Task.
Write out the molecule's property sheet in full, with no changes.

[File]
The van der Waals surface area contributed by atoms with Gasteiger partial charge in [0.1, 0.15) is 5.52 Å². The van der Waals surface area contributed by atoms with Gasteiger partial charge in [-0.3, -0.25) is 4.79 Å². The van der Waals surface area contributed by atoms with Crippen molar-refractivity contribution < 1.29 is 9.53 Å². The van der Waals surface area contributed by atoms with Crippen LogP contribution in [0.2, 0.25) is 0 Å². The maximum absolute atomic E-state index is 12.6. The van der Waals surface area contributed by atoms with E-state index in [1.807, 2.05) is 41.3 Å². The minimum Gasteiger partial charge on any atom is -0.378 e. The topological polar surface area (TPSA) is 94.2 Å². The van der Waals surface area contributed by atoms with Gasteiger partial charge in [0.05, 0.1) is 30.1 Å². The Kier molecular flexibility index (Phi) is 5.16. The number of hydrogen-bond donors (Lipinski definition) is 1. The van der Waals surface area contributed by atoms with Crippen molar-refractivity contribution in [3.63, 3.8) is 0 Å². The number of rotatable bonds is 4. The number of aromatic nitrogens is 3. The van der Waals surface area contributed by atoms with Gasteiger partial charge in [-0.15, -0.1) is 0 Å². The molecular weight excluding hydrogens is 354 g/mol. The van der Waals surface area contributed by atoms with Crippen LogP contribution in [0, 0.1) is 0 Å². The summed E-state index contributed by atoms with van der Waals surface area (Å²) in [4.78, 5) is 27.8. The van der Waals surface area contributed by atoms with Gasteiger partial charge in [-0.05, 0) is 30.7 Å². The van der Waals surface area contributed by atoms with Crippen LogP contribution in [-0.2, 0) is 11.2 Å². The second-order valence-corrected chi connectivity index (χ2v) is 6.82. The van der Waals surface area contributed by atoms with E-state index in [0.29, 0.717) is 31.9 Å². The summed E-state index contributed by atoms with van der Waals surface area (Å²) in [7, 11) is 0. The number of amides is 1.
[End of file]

The van der Waals surface area contributed by atoms with Gasteiger partial charge in [0.1, 0.15) is 5.52 Å². The van der Waals surface area contributed by atoms with Gasteiger partial charge in [-0.3, -0.25) is 4.79 Å². The van der Waals surface area contributed by atoms with Crippen molar-refractivity contribution < 1.29 is 9.53 Å². The van der Waals surface area contributed by atoms with Crippen LogP contribution in [0.2, 0.25) is 0 Å². The maximum absolute atomic E-state index is 12.6. The van der Waals surface area contributed by atoms with E-state index in [1.807, 2.05) is 41.3 Å². The minimum Gasteiger partial charge on any atom is -0.378 e. The topological polar surface area (TPSA) is 94.2 Å². The van der Waals surface area contributed by atoms with Gasteiger partial charge in [0.05, 0.1) is 30.1 Å². The Kier molecular flexibility index (Phi) is 5.16. The number of hydrogen-bond donors (Lipinski definition) is 1. The van der Waals surface area contributed by atoms with Crippen molar-refractivity contribution in [3.63, 3.8) is 0 Å². The number of rotatable bonds is 4. The number of aromatic nitrogens is 3. The van der Waals surface area contributed by atoms with Gasteiger partial charge in [-0.15, -0.1) is 0 Å². The molecular weight excluding hydrogens is 354 g/mol. The van der Waals surface area contributed by atoms with Crippen LogP contribution in [0, 0.1) is 0 Å². The summed E-state index contributed by atoms with van der Waals surface area (Å²) in [4.78, 5) is 27.8. The van der Waals surface area contributed by atoms with Gasteiger partial charge in [-0.05, 0) is 30.7 Å². The van der Waals surface area contributed by atoms with Crippen LogP contribution in [-0.2, 0) is 11.2 Å². The second-order valence-corrected chi connectivity index (χ2v) is 6.82. The van der Waals surface area contributed by atoms with E-state index in [0.29, 0.717) is 31.9 Å². The summed E-state index contributed by atoms with van der Waals surface area (Å²) in [7, 11) is 0. The number of amides is 1.